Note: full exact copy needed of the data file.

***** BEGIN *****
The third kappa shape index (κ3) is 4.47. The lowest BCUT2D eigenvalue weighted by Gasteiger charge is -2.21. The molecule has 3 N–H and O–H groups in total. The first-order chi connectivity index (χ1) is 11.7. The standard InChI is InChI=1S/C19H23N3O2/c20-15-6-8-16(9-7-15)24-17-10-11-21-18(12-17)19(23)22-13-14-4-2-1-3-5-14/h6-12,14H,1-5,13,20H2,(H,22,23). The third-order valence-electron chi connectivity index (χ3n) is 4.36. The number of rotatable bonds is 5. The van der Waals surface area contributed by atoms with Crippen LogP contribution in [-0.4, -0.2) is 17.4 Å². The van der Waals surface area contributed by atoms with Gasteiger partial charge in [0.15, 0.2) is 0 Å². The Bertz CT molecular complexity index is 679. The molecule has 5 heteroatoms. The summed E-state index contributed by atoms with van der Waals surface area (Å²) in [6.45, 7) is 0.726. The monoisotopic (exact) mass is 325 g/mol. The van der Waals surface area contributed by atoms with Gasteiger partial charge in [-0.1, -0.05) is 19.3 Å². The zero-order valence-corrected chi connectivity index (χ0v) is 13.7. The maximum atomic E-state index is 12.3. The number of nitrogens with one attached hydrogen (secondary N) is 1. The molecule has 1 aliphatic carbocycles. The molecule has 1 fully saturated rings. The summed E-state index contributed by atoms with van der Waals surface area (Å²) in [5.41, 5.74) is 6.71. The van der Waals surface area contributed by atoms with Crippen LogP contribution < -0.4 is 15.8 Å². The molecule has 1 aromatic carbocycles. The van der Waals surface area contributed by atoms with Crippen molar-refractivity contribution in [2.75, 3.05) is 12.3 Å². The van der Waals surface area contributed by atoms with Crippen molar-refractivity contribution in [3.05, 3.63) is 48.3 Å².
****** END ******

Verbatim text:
The third kappa shape index (κ3) is 4.47. The lowest BCUT2D eigenvalue weighted by Gasteiger charge is -2.21. The molecule has 3 N–H and O–H groups in total. The first-order chi connectivity index (χ1) is 11.7. The standard InChI is InChI=1S/C19H23N3O2/c20-15-6-8-16(9-7-15)24-17-10-11-21-18(12-17)19(23)22-13-14-4-2-1-3-5-14/h6-12,14H,1-5,13,20H2,(H,22,23). The third-order valence-electron chi connectivity index (χ3n) is 4.36. The number of rotatable bonds is 5. The van der Waals surface area contributed by atoms with Crippen LogP contribution in [-0.4, -0.2) is 17.4 Å². The van der Waals surface area contributed by atoms with Gasteiger partial charge in [0.15, 0.2) is 0 Å². The Bertz CT molecular complexity index is 679. The molecule has 5 heteroatoms. The summed E-state index contributed by atoms with van der Waals surface area (Å²) in [6.45, 7) is 0.726. The monoisotopic (exact) mass is 325 g/mol. The van der Waals surface area contributed by atoms with Gasteiger partial charge in [-0.1, -0.05) is 19.3 Å². The zero-order valence-corrected chi connectivity index (χ0v) is 13.7. The maximum atomic E-state index is 12.3. The number of nitrogens with one attached hydrogen (secondary N) is 1. The molecule has 1 aliphatic carbocycles. The molecule has 1 fully saturated rings. The summed E-state index contributed by atoms with van der Waals surface area (Å²) in [5.41, 5.74) is 6.71. The van der Waals surface area contributed by atoms with Crippen LogP contribution < -0.4 is 15.8 Å². The molecule has 1 aromatic carbocycles. The van der Waals surface area contributed by atoms with Crippen molar-refractivity contribution in [2.75, 3.05) is 12.3 Å². The van der Waals surface area contributed by atoms with Crippen molar-refractivity contribution in [3.05, 3.63) is 48.3 Å².